Running, Runing Straight to Hell

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I used to hate running so bad. I was never an out-of-shape person but I just loathed it--I hated doing the mile once a year in high school, I hated doing sprints for sports conditioning, I even hated doing it when I tried it on my own: I figured that if it was that tedious and boring and painful, then it must be the ultimate form of exercise so if I could master it, then I was really in shape. After a while I realized that life is too short to do exercise you loathe, so I gave it up. Last year though, I got into pretty good shape for my wedding, thanks to working out 6 or 7 days a week, twice a week with a trainer. Even though I rediscovered the art of eating after the wedding (a practice I had temporarily given up), I thought it would be a shame to let my physical achievements go to waste, so I decided to set a goal for myself--I'd run a 5K.

Fortunately I have a personal trainer who is really into running and who taught me, largely, that I had been doing it wrong the whole time. Basically, that cute pony-style of trotting where you lift your legs up high and pump your arms is a bit waste of energy. Plus, she'd run with me and tell me about her girlfriend and let me complain about various aspects of my life and before I knew it two and a half miles had gone by, which was annoying because it put an end to that whole "I can't run more than a mile" excuse.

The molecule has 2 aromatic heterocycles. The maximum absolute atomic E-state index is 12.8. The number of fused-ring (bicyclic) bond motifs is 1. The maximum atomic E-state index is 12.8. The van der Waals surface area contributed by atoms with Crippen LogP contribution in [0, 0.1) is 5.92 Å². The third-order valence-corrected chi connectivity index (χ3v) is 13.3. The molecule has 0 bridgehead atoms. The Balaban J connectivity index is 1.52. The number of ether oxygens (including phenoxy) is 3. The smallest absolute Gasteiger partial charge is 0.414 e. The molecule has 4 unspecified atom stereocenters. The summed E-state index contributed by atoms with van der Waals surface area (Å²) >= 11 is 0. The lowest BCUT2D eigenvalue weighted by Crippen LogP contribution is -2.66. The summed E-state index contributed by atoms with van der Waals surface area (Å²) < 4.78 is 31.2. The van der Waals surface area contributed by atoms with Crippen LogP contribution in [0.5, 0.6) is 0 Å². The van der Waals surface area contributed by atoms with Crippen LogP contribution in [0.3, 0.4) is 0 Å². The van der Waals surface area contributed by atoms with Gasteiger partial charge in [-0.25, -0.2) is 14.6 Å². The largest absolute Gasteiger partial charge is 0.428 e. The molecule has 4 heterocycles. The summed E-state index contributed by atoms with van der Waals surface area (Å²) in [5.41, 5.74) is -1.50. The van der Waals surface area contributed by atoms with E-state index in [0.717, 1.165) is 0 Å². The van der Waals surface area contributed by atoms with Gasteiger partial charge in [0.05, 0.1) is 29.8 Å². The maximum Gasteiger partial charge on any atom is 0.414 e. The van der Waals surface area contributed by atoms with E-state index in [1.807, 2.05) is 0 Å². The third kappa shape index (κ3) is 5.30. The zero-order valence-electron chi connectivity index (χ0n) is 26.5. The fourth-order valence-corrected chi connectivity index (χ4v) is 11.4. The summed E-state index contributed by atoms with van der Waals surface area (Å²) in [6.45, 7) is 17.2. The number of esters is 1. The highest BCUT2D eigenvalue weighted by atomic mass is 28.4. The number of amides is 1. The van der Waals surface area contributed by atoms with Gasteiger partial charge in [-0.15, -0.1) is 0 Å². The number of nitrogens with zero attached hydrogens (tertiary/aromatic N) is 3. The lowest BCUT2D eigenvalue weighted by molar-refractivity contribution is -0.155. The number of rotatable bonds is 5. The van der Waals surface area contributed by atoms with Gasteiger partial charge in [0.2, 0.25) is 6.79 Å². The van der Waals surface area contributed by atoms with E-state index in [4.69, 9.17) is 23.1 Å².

I ran the 5K earlier this year and it was easier than I thought it would be, and fun, to boot, even though I was freaking out the night before recalling the time I had to run the mile in high school in under ten minutes and basically wet myself at the end. "I could have gone farther than that," I thought to myself, so as a challenge the other week I jogged from my house to my parents' house (about four and a half miles) and then last night, in the ultimate showdown (so far), I did five miles on the treadmill.

While I was tired and sweaty and stinkier than I'd ever been when I was done, it wasn't the distance so much that was rough (although I was mildly worried that I was going to pass out). It was the time: a little under an hour. Even though I'd get occasional bursts of "I can do it! I'm doing it!" I'd also think "This is so boring. I can't believe I have 45 more minutes of this. I could be home right now. I want to quit."

So I accomplished it but instead of thinking about the next goal, all I could think about is how I'm never going to run a marathon, not that I ever especially wanted to. What do you think about for five or six hours while you're jogging and beating your body up? I need mental and physical breaks from just sitting around for that long a period of time in front of the computer. I truly want to know, but I don't want to hear it if the answer is something along the lines of "I focus on the strength of my body and give thanks to God the entire time that I am alive and able to do this" because that is not helpful nor entertaining. So if you run marathons or know someone who does, can you please fill me in--what goes on in your brain during those 26 and 7⁄32 miles? Is there some sort of software where you can download movies directly into your brain and watch those while you run? Because maybe that would explain it.